Government loses bid to block financial services bill amendment in House of Lords

General view of the House of Lords in London as the European Withdrawal Agreement Bill is debated.

The government was defeated 273 votes to 235, majority 38 - Credit: PA

Peers have defeated the government in demanding help for an estimated 250,000 “mortgage prisoners”.

The House of Lords backed by 273 votes to 235, majority 38, a change to the Financial Services Bill, which would require the regulator to introduce an interest rate cap for affected households.



It would also ensure in some cases access to fixed-rate deals.

The move follows calls for action to assist so-called mortgage prisoners trapped with their current lenders, which are often inactive or not authorised to offer new products, leaving many paying higher rates than they would otherwise need to.

They are often rejected when they apply for cheaper mortgages because they do not meet toughened borrowing criteria brought in after the 2008 financial crash, even if they are keeping up with repayments.


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Proposing the amendment to the Bill, Liberal Democrat peer Lord Sharkey said: "This has all gone on much, much too long and it has caused and continues to cause far too much misery and desperation."

Labour peer Lord Stevenson of Balmacara said: "It is clear that a significant number of people, through no fault of their own, cannot exercise the choices about their mortgages that the rest of us can.

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"Someone needs to take responsibility for providing a fair outcome for those that are in a position to take advantage of it."

Responding, Cabinet Office minister Lord True said: "The government does not underestimate the stress of being unable to switch your mortgage can cause."

It was seeking ongoing solutions to the problem, he told peers.

But Lord True added: "We must be fair to all borrowers in any steps that we take."

The government defeat came during the report stage of the Bill in the upper chamber.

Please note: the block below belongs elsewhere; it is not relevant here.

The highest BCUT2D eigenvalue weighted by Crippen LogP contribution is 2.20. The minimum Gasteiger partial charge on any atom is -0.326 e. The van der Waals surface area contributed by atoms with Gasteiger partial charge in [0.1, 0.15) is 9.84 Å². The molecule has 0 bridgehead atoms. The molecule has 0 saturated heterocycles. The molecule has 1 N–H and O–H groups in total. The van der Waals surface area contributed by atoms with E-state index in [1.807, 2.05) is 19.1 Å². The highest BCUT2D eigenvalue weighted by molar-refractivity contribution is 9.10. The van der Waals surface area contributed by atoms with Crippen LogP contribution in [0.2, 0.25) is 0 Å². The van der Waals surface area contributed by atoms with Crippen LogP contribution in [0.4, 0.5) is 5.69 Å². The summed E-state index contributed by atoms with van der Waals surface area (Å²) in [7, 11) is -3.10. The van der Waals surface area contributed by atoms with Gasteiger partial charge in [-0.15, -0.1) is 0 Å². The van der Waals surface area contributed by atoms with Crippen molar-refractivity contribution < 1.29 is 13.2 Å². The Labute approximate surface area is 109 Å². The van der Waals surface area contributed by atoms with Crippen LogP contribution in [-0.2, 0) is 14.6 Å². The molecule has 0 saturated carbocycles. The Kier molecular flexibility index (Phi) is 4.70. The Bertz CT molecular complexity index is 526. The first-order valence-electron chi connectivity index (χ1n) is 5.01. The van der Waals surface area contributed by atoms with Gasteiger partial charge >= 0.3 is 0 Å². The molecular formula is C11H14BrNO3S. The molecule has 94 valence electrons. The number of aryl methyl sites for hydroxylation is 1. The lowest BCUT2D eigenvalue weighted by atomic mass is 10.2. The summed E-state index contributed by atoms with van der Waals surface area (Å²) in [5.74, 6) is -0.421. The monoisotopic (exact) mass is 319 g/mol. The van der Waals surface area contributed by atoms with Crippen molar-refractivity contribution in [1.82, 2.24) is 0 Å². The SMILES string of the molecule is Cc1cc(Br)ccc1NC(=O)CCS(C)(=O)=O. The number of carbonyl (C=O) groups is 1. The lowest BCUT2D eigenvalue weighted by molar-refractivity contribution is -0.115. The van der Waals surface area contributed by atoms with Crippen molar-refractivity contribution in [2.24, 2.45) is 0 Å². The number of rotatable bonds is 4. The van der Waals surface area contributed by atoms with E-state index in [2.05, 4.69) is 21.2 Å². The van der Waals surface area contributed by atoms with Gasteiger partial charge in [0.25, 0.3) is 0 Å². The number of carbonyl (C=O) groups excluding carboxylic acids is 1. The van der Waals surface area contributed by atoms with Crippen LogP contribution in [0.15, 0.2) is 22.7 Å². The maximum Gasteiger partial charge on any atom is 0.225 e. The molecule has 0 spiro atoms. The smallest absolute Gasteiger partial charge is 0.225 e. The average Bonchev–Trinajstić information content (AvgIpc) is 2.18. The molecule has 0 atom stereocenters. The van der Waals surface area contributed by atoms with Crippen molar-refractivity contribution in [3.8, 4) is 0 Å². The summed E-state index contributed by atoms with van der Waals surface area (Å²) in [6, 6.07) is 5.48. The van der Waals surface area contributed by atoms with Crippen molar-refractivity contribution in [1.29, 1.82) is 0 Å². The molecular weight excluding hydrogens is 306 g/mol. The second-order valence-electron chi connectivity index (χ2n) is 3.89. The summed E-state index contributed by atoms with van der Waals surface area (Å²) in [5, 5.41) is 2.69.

The legislation, which has already cleared the Commons, updates financial services regulation after the UK’s departure from the EU.

It amends existing laws in 17 areas, including on banking rules and benchmarks, and includes changes to help people struggling with problem debt and an extension of the maximum criminal sentence for market abuse from seven years’ imprisonment to 10.

Ministers have said the legislation is an “important first step in taking back control” of financial services regulation and will ensure the UK remains a “world-class” financial centre post-Brexit.

Earlier, the government introduced an amendment aimed at ensuring buy now, pay later services are properly regulated while remaining viable for firms to offer.

Lord True said: “The government recognises the concerns that exist with these products as the market continues to grow in the United Kingdom.

“We are therefore acting decisively to address the risk of detriment to consumers.

“The government intends to bring buy now, pay later products within the scope of the regulatory framework, which includes the application of the Consumer Credit Act 1974.

“However, it is important to note that these products are interest free and thus are inherently lower risk than most other forms of borrowing.

“Used properly, they can provide a lower cost alternative to mainstream or high cost credit.

“The government’s view is they can, therefore, be a useful part of the toolkit for managing personal finances and tackling financial exclusion.”

He added: “It is therefore essential that when buy now, pay later products are brought into regulation it is done in a way that provides for robust consumer protection while also ensuring that it is viable for firms to continue to offer these products.”

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